yet for most of us not much more than an abstraction, whose truth we would
scarcely dream of gainsaying but rarely have occasion to feel in our hearts.
Until one of our
own in uniform pays that price in blood, and his family in abiding sorrow.
On June 2, 2016,
Cadet Mitchell A. Winey (CHS 2014, U.S. Army) died in a training accident at
Fort Hood, Texas--having just completed his second year at the U.S. Military
Academy at West Point--one of nine who drowned when their transport
overturned in a flash flood. Duneland grieved and grieves still, that this
young man whose brief life was a celebration of life, who so profoundly
blessed others’ lives in the sheer living of his own, should have perished,
and perished in this way.
On Saturday the new
Chesterton High School War Memorial was dedicated to Winey’s memory, erected
at the football and soccer stadium and prominently sited just south of the
home-team stands. Its inscription, engraved below an American flag and the
insignia of the five U.S. Armed Forces: “In Lasting Memory Of Those Who
Attended Duneland Area Schools And Made The Ultimate Sacrifice In The
Defense Of This Great Nation.”
Winey served as
senior class president at CHS, skippered the soccer team, belonged to
National Honor Society: great achievements all. But it was Winey’s vitality,
his genuineness, the easy way he had with everyone, which endeared him to
the world--the sort of fellow who could walk into a pub in Ireland of an
evening and leave at closing with 40 new Facebook friends. As U.S. Sen. Joe
Donnelly, D-Ind., who personally nominated Winey to the U.S. Military
Academy, has said, “I will never make a better nomination or an easier one.”
Yet Winey isn’t the
only CHS graduate martyred to our freedom, only the most recent. Also
honored on Saturday were four others denied their full measure that we might
aspire to our own.
Spc. James A. Butz,
U.S. Army (CHS 2009), Sept. 28, 2011, Mirmandab, Afghanistan.
S/Sgt. Thomas P.
Thorstad, U.S. Marine Corps (CHS 1974), Oct. 23, 1983, Beirut, Lebanon.
Spc. Mark R.
Taylor, U.S. Army (CHS 1968), June 2, 1971, Thua Thien, Republic of Vietnam.
William Lee, U.S. Navy (CHS 1965), July 19, 1967, aboard the USS
Forrestal, Gulf of Tonkin.
Dedicating the War
Memorial was retired Duneland Schools administrator Tim McGinty, himself a
veteran of the U.S. Marine Corps. “I understand that no monument, no speech,
no parade, or memorial dedication can adequately give justice toward the
sacrifice that our veterans who died in service of our country deserve,”
McGinty said. “But it is only through symbols such as this that we keep
alive the memories of our heroes. We must never allow the memory of those
who gave all to their country to fade. Each succeeding generation must be
reminded that in order for our nation to remain the greatest nation on
earth, a price must be paid. The veterans we honor today paid that price for
our rights and freedoms in full.”
Of those in
attendance, McGinty asked this in particular: that they spread word of the
War Memorial to their family, friends, and neighbors, that the monument may
become a Duneland landmark. “This monument has appropriately been built near
our high school,” he said. “What great lessons our children can learn by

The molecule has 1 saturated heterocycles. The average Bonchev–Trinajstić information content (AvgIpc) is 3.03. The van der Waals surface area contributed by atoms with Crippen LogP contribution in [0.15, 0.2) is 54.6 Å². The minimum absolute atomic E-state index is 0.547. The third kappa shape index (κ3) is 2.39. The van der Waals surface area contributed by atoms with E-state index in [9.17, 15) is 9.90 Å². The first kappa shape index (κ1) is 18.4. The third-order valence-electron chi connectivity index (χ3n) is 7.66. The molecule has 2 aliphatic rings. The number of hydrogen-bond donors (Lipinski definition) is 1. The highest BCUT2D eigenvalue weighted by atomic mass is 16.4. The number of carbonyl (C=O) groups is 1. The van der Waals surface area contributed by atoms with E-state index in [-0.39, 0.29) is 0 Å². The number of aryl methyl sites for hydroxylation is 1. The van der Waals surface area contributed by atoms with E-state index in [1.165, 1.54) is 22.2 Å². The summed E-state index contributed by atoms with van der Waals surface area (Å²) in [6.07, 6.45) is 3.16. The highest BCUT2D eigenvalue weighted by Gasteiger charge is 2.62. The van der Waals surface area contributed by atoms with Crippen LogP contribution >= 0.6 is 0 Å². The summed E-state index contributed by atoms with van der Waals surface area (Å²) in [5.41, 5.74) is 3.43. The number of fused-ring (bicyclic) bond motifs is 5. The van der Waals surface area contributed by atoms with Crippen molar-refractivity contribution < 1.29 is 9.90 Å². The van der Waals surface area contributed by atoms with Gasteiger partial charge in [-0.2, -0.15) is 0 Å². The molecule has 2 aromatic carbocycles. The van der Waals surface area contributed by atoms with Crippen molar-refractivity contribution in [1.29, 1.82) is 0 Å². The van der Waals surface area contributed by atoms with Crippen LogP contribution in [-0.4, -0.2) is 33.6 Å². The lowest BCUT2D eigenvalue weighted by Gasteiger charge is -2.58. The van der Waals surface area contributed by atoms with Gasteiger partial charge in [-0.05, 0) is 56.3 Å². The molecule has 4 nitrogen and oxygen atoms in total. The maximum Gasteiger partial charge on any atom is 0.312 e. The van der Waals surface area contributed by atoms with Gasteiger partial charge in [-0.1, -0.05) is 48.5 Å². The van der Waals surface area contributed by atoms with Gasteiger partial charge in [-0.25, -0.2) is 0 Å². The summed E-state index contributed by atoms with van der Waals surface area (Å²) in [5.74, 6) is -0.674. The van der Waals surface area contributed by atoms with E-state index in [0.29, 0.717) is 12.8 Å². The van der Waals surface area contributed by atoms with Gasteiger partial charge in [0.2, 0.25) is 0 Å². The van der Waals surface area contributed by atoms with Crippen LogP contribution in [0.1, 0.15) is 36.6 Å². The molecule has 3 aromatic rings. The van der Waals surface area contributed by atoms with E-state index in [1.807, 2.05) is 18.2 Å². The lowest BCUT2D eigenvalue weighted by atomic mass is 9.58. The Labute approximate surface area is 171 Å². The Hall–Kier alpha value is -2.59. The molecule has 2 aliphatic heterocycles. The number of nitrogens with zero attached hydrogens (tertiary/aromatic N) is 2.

their parents’ bringing them here to witness this monument and hear their
loved ones explain the sacrifice these servicemen made and the reasons
behind their choice to serve this nation.”
For Winey’s father,
Tim Winey, the War Memorial is “something that’s long overdue.” As he told
the Chesterton Tribune after the ceremony, “Duneland is a community
and a family. Mitch was the catalyst who set this in motion and for me and
my family the monument is very personal. But I grew up with Tom Thorstad. We
played together. And this monument is personal to Tom’s family. I went to
school with Jim Butz’s father. And this monument is personal to the Butzes.
But in the end it’s personal to all of us in this community. We’re all
connected. We’re all family. And the people who bring their children to
football and soccer games here now have the opportunity to explain to them
what makes this all, all of it, possible.”
CHS Principal Jeff
Van Drie, for his part, expressed his deep gratitude to Edmonds & Evans
Funeral Home, Jennifer Lowery, and Royko Concrete for their generous support
of the monument. But Van Drie noted as well that donations for the War
Memorial “came from all over the country.”
To the inscription
itself the War Memorial Committee gave the most thought, with counsel from
Westchester Township History Museum Curator Serena Sutliff. At issue: many
more than five CHS graduates have fallen in the service of this country, as
have others who attended CHS but never graduated, and those who lived in
what we now call Duneland before there even was a CHS. “It’s almost
impossible to determine all of the fallen who lived and went to school in
this community,” Van Drie said. Hence the inclusive wording of the
inscription: “In Lasting Memory Of Those Who Attended Duneland Area Schools
And Made The Ultimate Sacrifice In The Defense Of This Great Nation.”
ceremonies on Saturday was Eagle Scout candidate JD Corey from Troop 928,
which also provided a color guard. Singing the National Anthem--in a moving,
magnificent a capella--was CHS student Wyatt Lee.
And Pastor Cathy
Allison of Chesterton First United Methodist Church offered the invocation:
“Lord, we gather together with hearts full of love and pride, and some with
sorrow and sadness, for those who gave their lives, who made the ultimate
sacrifice, serving our country, a country of freedom. May You be ever
present in our hearts as we remember them especially on this date, at this
time. May this memorial be a reminder that our freedom isn’t free, that it
comes with a price.”